For the last year or so, I’ve been immersed in the diary of Regina Shober Gray (1818–1885), a Philadelphian who lived on Beacon Hill in Boston for more than forty years. During my sabbatical in 2015, I read Bob Shaw’s transcripts of the diary for the 1860s and early ‘70s; later, I reviewed PDFs of the diary volumes for the last decade of Mrs. Gray’s life. At some point in the process, I became aware that the Maryland Historical Society had a photo of Mrs. Gray, but it was only a looming American Ancestors cover story deadline that reminded me that it might be nice to see an image of the diarist.
Given my fascination with Mrs. Gray, I really cannot account for my lack of curiosity!
In any case, her photo arrived recently. It shows a handsome woman in elaborate dress standing beside a table, her arms in puff sleeves and covered by a lace shawl. The mount is stamped Allen, on Winter Street in Boston, and Edward L. Allen, daguerreotypist or photographist, had his studio at 13 Winter Street ca. 1860–ca. 1865.
Mrs. Gray generally noted the dates on which she was (or her children were) photographed, but I can find no reference to Allen in the 1860s volumes of the Gray diary. The provenance of this photo – in the Carey and Kimber Families Photograph Collection at the Maryland Historical Society – suggests that it was created to be sent to Mrs. Gray’s cousins in Baltimore, the family of her paternal aunt, Joanna Sophia (Shober) Kimber (1794–1845); Susanna Budd Kimber (1822–1913), Mrs. Gray’s first cousin, married James Carey in 1850.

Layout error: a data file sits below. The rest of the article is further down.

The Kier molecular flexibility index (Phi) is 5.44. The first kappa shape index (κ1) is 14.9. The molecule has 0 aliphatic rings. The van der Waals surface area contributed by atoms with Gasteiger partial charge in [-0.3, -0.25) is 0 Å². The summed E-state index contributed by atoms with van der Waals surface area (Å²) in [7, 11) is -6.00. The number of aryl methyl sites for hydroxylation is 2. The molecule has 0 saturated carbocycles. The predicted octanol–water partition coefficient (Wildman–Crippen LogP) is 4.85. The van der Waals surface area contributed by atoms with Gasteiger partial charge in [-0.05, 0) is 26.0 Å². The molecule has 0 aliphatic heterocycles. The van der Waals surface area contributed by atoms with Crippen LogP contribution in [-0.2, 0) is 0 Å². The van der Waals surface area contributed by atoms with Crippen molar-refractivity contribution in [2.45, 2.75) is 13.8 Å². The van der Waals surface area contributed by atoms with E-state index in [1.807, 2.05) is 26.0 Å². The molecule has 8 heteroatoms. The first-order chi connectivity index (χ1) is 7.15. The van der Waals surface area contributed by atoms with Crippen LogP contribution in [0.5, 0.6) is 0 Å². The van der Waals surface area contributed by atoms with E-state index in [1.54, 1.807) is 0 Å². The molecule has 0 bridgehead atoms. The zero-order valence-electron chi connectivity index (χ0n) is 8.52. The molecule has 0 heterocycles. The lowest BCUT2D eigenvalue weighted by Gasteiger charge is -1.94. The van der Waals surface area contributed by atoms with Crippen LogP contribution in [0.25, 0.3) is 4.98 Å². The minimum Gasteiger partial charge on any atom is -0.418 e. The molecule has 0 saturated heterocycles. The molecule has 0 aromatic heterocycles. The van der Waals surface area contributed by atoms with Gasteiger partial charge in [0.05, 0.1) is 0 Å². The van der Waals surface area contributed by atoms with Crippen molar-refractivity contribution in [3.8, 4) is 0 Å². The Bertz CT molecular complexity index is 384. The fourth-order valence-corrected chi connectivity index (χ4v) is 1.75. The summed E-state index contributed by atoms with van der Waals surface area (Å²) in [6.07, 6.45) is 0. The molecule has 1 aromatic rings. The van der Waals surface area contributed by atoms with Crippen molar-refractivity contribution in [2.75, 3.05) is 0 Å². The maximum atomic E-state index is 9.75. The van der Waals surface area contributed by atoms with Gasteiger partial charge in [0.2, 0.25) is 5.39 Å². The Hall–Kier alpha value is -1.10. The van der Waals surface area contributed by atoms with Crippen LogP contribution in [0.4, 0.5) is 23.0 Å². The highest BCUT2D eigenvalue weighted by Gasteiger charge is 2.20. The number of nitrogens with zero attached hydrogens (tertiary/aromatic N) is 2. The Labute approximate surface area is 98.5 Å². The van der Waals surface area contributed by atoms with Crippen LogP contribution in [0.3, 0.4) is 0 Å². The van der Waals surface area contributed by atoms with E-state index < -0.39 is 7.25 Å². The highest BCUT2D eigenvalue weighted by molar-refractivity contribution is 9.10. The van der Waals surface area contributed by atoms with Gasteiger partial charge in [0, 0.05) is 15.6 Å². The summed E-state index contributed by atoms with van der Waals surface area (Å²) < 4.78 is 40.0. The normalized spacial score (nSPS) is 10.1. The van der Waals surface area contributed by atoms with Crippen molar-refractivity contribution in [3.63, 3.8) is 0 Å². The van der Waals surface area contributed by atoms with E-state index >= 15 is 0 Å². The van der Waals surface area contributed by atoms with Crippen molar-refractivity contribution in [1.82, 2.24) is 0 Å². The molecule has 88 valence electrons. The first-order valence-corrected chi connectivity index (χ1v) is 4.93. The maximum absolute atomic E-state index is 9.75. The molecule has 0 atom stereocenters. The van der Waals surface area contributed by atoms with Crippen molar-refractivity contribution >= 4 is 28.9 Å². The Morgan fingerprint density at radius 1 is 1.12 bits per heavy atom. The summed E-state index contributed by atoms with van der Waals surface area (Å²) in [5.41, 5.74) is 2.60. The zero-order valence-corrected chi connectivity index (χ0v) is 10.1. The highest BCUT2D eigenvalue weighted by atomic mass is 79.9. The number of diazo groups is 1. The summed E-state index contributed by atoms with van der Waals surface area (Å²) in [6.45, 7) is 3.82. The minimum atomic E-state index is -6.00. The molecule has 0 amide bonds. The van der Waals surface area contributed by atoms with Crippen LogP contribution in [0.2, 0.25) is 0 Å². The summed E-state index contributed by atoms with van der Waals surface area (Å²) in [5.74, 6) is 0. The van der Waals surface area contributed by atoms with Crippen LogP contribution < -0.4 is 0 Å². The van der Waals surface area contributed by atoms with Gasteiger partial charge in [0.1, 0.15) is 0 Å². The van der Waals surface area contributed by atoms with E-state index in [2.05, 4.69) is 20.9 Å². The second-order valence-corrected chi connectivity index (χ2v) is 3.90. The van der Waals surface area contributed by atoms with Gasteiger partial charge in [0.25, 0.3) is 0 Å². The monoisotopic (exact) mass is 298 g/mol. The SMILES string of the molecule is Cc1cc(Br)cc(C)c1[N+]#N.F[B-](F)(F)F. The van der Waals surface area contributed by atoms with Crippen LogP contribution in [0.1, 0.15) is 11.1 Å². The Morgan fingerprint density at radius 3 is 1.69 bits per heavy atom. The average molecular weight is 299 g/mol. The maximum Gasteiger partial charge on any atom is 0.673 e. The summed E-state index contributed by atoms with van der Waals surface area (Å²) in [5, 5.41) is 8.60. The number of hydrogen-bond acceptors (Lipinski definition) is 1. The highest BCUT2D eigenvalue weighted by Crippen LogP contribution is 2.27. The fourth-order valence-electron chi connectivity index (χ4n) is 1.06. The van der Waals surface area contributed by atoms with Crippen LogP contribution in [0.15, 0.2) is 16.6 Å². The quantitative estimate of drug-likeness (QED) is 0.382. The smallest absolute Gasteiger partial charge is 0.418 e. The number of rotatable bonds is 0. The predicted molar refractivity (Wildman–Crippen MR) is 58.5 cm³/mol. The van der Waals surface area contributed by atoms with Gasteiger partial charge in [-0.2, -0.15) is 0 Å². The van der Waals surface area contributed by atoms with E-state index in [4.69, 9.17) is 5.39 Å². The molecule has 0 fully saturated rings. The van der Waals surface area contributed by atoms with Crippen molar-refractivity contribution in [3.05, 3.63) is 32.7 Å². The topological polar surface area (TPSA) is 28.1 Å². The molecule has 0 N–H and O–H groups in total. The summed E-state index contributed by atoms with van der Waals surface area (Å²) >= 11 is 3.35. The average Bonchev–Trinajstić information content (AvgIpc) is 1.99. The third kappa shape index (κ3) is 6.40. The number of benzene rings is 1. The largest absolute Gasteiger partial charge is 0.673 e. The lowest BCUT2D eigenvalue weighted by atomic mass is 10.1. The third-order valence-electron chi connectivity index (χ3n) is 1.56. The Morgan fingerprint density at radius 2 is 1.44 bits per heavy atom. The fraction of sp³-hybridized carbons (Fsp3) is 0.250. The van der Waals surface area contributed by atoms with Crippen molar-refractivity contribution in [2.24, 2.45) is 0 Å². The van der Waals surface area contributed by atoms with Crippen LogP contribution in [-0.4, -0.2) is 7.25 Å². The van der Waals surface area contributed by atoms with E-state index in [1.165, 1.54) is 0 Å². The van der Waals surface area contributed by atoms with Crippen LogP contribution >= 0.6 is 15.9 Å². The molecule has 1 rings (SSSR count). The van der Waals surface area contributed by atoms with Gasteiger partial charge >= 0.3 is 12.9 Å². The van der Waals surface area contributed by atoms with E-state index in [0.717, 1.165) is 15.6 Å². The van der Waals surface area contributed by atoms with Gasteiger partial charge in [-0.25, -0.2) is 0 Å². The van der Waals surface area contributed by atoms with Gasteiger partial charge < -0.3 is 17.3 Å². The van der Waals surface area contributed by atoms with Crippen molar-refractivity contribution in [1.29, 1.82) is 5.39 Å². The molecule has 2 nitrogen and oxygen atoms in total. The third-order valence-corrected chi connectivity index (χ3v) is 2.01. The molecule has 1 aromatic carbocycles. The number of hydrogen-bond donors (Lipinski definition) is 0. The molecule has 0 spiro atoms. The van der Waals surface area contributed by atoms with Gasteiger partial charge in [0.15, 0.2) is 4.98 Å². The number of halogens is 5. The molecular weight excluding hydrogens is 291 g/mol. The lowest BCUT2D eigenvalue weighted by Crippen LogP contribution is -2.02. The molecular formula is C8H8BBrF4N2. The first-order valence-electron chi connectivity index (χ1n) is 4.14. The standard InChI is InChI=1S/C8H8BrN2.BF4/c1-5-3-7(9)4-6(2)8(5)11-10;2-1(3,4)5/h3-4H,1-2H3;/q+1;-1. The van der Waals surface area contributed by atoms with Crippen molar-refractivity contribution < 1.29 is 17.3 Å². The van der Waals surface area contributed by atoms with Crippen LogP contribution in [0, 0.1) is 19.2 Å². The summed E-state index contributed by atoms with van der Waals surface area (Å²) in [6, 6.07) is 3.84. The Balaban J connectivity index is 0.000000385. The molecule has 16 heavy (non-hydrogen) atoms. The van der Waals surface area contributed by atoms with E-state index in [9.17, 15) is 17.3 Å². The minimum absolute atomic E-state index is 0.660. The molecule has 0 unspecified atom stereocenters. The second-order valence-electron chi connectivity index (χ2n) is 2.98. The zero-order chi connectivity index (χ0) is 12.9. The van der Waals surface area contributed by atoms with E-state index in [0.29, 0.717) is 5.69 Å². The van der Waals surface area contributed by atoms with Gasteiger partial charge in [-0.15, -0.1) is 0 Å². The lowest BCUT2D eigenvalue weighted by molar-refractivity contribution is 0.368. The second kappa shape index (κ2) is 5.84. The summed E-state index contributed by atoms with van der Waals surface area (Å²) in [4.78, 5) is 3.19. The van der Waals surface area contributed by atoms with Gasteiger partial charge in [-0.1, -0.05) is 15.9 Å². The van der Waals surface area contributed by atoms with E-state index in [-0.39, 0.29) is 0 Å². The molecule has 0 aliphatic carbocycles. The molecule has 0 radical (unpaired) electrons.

The Carey and Kimber collection includes many images of the Kimber and Carey families, as well as Mrs. Gray’s sister Elizabeth Kearney Shober (1819–1865), her son Morris Gray (1856–1931), (probably) her daughter Mary Clay Gray (1848–1923), (probably) her aunt Regina Shober (1786–1865), and the mystifying “Mary Shober Gray.” While members of the Gray, Shober, Kimber, and Carey families found their way variously from Boston to Philadelphia to Baltimore, sending one another daguerreotypes or other images was an easy way to stay in touch.
Vividly as Mrs. Gray’s words paint a picture of her life (and a faint self-portrait), having an image of the diarist to place in the bustling streets of Beacon Hill gives me a new sense of this complex Victorian lady.
With special thanks to Maureen Taylor (The Photo Detective) for consulting on Allen and the dating clues in Mrs. Gray’s dress and hair style.
 Or Mrs. Gray’s mother-in-law, Mary Clay (1790–1867), who was married to William Rufus Gray 1809–31.
 This could also be an image of Mrs. Gray herself, taken before her marriage in 1844. Both aunt and niece were named Hedwiga Regina Shober for Hedwiga Regina Schubert, wife of Andrew Shober (1710–1792).
 Perhaps another way of denoting Mary Clay Gray the younger.